The stars in open star cluster NGC 2244 are at the center of the Rosette Nebula. The gas in this nebula is contracting under the influence of gravity to form new stars. The stars in NGC 2244 formed from gas in this nebula only about 4 million years ago. The radiation from the new stars in this open cluster ionizes the surrounding hydrogen gas in the nebula to create an emission nebula by causing the gas to emit light. The center region of the nebula has a relatively clear area where the gas has been blown away by the hot stellar wind of the newly formed stars in the star cluster. NGC 2244 is about 4,500 light-years away. The Rosette Nebula still has gas with a total mass sufficient to form another 10,000 stars the size of our sun.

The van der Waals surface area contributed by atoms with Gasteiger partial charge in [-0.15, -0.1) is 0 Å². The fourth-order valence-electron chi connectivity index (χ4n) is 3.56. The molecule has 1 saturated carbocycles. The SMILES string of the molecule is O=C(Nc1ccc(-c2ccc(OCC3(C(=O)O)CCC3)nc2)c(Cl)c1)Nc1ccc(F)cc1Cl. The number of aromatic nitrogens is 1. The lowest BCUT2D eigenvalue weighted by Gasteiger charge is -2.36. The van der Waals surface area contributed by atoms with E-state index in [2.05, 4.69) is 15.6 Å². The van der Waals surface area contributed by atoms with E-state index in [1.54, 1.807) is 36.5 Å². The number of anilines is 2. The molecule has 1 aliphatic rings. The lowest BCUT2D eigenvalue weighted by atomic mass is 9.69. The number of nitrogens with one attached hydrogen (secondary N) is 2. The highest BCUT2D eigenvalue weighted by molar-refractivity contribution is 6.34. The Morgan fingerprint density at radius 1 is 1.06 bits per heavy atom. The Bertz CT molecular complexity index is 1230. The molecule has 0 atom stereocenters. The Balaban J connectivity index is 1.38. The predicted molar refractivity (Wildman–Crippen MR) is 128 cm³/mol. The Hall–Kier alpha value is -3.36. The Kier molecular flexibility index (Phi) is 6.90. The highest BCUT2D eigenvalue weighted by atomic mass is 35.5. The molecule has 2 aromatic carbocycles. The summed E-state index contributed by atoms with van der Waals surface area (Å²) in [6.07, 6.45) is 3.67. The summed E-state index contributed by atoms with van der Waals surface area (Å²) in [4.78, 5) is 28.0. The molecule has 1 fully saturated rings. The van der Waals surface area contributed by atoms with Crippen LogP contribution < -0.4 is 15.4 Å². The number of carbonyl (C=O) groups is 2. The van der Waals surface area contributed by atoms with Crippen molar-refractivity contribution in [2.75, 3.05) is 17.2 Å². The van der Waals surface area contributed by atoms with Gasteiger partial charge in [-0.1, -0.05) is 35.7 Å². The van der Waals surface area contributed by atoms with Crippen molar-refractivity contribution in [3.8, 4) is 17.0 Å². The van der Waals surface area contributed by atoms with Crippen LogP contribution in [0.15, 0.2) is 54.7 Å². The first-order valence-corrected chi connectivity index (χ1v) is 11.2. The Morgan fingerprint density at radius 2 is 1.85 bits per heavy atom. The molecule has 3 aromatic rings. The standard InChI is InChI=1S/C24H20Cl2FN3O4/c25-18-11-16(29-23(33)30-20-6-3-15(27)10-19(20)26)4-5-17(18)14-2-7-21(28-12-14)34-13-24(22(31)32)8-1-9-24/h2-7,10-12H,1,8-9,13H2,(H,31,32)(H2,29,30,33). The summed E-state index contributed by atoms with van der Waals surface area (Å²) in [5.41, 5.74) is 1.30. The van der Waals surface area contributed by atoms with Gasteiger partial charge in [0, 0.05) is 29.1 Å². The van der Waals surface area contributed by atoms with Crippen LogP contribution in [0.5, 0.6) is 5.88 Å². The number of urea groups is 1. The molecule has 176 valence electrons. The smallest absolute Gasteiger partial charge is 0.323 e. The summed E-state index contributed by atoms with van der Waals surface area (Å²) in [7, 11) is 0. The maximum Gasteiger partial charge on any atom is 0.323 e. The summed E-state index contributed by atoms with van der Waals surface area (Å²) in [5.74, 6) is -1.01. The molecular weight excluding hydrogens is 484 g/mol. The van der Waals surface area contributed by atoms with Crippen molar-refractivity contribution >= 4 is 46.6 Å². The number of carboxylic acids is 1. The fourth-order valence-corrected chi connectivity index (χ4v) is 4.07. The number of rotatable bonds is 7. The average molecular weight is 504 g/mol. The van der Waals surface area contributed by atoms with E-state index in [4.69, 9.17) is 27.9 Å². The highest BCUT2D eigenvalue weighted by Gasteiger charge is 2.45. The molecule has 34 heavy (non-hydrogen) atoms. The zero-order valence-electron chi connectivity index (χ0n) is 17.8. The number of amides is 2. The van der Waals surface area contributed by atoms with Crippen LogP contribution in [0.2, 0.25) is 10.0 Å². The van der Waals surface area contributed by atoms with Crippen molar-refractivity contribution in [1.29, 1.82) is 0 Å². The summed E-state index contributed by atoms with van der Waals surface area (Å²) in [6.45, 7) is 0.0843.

This image was taken from my backyard in Scottsdale, Arizona. It is an RGB CCD image taken with an SBIG ST-8E using data acquired on two consecutive nights with a Takahashi FCT-150 refractor telescope at prime focus with a reducer (f5.9). The optical tube assembly was carried by a Takahashi NJP mount.
RA: 06h 31m 55s Dec: +04d 56' 35" (J2000)
January 18 & 19, 2005
Image by Sid Leach
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